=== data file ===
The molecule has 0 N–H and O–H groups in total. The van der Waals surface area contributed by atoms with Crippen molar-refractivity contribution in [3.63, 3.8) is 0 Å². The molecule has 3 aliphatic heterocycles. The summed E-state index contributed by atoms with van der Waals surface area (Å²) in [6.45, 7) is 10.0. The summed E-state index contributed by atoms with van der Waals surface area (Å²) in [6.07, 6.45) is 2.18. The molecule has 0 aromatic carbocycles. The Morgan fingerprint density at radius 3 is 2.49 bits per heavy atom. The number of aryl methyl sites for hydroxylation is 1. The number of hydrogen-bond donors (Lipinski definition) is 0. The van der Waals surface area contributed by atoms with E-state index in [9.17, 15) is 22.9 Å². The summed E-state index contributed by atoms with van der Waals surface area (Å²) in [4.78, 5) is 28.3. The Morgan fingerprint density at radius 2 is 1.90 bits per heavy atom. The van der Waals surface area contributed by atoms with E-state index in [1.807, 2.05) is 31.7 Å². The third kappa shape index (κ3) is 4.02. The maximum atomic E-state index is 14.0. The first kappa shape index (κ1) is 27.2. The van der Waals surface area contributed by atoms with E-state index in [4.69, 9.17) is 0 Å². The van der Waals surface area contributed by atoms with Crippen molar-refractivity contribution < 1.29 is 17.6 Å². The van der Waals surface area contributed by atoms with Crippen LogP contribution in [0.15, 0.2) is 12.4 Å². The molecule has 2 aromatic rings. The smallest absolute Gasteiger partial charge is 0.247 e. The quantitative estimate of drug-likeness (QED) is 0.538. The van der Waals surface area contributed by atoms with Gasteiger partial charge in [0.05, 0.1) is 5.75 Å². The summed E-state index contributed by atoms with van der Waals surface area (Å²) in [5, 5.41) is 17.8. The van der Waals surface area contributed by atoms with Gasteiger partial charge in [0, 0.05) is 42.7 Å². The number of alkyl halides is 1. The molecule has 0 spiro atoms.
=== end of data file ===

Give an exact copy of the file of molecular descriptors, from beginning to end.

The molecule has 0 N–H and O–H groups in total. The van der Waals surface area contributed by atoms with Crippen molar-refractivity contribution in [3.63, 3.8) is 0 Å². The molecule has 3 aliphatic heterocycles. The summed E-state index contributed by atoms with van der Waals surface area (Å²) in [6.45, 7) is 10.0. The summed E-state index contributed by atoms with van der Waals surface area (Å²) in [6.07, 6.45) is 2.18. The molecule has 0 aromatic carbocycles. The Morgan fingerprint density at radius 3 is 2.49 bits per heavy atom. The number of aryl methyl sites for hydroxylation is 1. The number of hydrogen-bond donors (Lipinski definition) is 0. The van der Waals surface area contributed by atoms with E-state index in [9.17, 15) is 22.9 Å². The summed E-state index contributed by atoms with van der Waals surface area (Å²) in [4.78, 5) is 28.3. The Morgan fingerprint density at radius 2 is 1.90 bits per heavy atom. The van der Waals surface area contributed by atoms with E-state index in [1.807, 2.05) is 31.7 Å². The third kappa shape index (κ3) is 4.02. The maximum atomic E-state index is 14.0. The first kappa shape index (κ1) is 27.2. The van der Waals surface area contributed by atoms with E-state index in [4.69, 9.17) is 0 Å². The van der Waals surface area contributed by atoms with Crippen molar-refractivity contribution < 1.29 is 17.6 Å². The van der Waals surface area contributed by atoms with Crippen LogP contribution in [0.15, 0.2) is 12.4 Å². The molecule has 2 aromatic rings. The smallest absolute Gasteiger partial charge is 0.247 e. The quantitative estimate of drug-likeness (QED) is 0.538. The van der Waals surface area contributed by atoms with Gasteiger partial charge in [0.05, 0.1) is 5.75 Å². The summed E-state index contributed by atoms with van der Waals surface area (Å²) in [5, 5.41) is 17.8. The van der Waals surface area contributed by atoms with Gasteiger partial charge in [0, 0.05) is 42.7 Å². The number of alkyl halides is 1. The molecule has 0 spiro atoms.